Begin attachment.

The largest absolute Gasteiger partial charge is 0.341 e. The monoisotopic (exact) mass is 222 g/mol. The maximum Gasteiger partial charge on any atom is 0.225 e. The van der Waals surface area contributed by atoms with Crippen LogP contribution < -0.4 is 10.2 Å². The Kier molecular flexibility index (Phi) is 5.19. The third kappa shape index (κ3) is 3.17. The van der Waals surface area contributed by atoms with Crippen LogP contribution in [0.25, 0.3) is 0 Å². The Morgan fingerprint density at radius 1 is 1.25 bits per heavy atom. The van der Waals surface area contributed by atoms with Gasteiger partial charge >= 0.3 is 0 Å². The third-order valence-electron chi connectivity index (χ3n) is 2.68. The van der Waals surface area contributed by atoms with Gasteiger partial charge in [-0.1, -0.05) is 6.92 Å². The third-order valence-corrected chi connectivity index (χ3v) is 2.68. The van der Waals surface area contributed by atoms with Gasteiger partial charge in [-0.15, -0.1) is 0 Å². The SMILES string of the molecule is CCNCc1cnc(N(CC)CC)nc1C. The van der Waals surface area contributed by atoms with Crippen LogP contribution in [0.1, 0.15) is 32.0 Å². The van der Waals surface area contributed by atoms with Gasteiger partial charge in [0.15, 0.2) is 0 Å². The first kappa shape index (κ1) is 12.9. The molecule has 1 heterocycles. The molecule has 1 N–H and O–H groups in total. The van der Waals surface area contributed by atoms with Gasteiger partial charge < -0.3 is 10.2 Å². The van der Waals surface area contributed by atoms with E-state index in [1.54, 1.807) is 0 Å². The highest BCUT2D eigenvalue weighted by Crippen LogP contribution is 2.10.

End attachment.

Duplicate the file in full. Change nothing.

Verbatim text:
The largest absolute Gasteiger partial charge is 0.341 e. The monoisotopic (exact) mass is 222 g/mol. The maximum Gasteiger partial charge on any atom is 0.225 e. The van der Waals surface area contributed by atoms with Crippen LogP contribution < -0.4 is 10.2 Å². The Kier molecular flexibility index (Phi) is 5.19. The third kappa shape index (κ3) is 3.17. The van der Waals surface area contributed by atoms with Crippen LogP contribution in [0.25, 0.3) is 0 Å². The Morgan fingerprint density at radius 1 is 1.25 bits per heavy atom. The van der Waals surface area contributed by atoms with Gasteiger partial charge >= 0.3 is 0 Å². The third-order valence-electron chi connectivity index (χ3n) is 2.68. The van der Waals surface area contributed by atoms with Gasteiger partial charge in [-0.1, -0.05) is 6.92 Å². The third-order valence-corrected chi connectivity index (χ3v) is 2.68. The van der Waals surface area contributed by atoms with Gasteiger partial charge in [-0.15, -0.1) is 0 Å². The SMILES string of the molecule is CCNCc1cnc(N(CC)CC)nc1C. The van der Waals surface area contributed by atoms with Crippen LogP contribution in [0.1, 0.15) is 32.0 Å². The van der Waals surface area contributed by atoms with Gasteiger partial charge in [0.15, 0.2) is 0 Å². The first kappa shape index (κ1) is 12.9. The molecule has 1 heterocycles. The molecule has 1 N–H and O–H groups in total. The van der Waals surface area contributed by atoms with Gasteiger partial charge < -0.3 is 10.2 Å². The van der Waals surface area contributed by atoms with E-state index in [1.54, 1.807) is 0 Å². The highest BCUT2D eigenvalue weighted by Crippen LogP contribution is 2.10.